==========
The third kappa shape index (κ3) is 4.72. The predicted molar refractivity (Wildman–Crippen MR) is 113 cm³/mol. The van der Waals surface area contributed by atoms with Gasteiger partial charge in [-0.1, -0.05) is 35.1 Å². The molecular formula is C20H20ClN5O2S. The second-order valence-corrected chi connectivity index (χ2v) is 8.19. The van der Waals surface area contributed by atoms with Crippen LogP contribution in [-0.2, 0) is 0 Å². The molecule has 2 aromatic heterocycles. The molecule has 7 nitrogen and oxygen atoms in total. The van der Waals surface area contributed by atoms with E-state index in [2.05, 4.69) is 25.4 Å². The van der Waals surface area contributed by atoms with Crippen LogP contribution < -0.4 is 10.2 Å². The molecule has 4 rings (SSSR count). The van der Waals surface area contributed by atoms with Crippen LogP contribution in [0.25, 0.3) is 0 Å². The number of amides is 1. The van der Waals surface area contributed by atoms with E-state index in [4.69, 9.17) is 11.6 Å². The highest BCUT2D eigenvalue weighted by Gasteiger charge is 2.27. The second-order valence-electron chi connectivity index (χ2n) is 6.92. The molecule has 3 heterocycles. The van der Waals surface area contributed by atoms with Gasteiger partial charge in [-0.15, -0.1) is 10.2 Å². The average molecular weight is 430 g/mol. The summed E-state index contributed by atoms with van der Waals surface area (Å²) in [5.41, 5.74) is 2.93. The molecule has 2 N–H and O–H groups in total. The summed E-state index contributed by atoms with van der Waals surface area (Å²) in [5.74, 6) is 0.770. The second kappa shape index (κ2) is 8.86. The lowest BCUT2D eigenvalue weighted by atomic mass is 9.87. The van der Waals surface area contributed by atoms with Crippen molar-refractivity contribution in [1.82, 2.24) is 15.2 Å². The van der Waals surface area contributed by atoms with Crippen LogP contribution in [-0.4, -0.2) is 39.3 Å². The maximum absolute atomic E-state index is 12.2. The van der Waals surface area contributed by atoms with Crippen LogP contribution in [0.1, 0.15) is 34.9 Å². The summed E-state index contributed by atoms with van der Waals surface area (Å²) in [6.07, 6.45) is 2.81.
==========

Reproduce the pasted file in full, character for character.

The third kappa shape index (κ3) is 4.72. The predicted molar refractivity (Wildman–Crippen MR) is 113 cm³/mol. The van der Waals surface area contributed by atoms with Gasteiger partial charge in [-0.1, -0.05) is 35.1 Å². The molecular formula is C20H20ClN5O2S. The second-order valence-corrected chi connectivity index (χ2v) is 8.19. The van der Waals surface area contributed by atoms with Crippen LogP contribution in [-0.2, 0) is 0 Å². The molecule has 2 aromatic heterocycles. The molecule has 7 nitrogen and oxygen atoms in total. The van der Waals surface area contributed by atoms with E-state index in [2.05, 4.69) is 25.4 Å². The van der Waals surface area contributed by atoms with Crippen LogP contribution < -0.4 is 10.2 Å². The molecule has 4 rings (SSSR count). The van der Waals surface area contributed by atoms with Crippen LogP contribution in [0.25, 0.3) is 0 Å². The number of amides is 1. The van der Waals surface area contributed by atoms with E-state index in [4.69, 9.17) is 11.6 Å². The highest BCUT2D eigenvalue weighted by Gasteiger charge is 2.27. The second-order valence-electron chi connectivity index (χ2n) is 6.92. The molecule has 3 heterocycles. The van der Waals surface area contributed by atoms with Gasteiger partial charge in [-0.15, -0.1) is 10.2 Å². The average molecular weight is 430 g/mol. The summed E-state index contributed by atoms with van der Waals surface area (Å²) in [5.41, 5.74) is 2.93. The molecule has 2 N–H and O–H groups in total. The summed E-state index contributed by atoms with van der Waals surface area (Å²) in [5.74, 6) is 0.770. The second kappa shape index (κ2) is 8.86. The lowest BCUT2D eigenvalue weighted by atomic mass is 9.87. The van der Waals surface area contributed by atoms with Crippen molar-refractivity contribution in [1.82, 2.24) is 15.2 Å². The van der Waals surface area contributed by atoms with Crippen LogP contribution in [-0.4, -0.2) is 39.3 Å². The maximum absolute atomic E-state index is 12.2. The van der Waals surface area contributed by atoms with Crippen LogP contribution in [0.1, 0.15) is 34.9 Å². The summed E-state index contributed by atoms with van der Waals surface area (Å²) in [6.07, 6.45) is 2.81.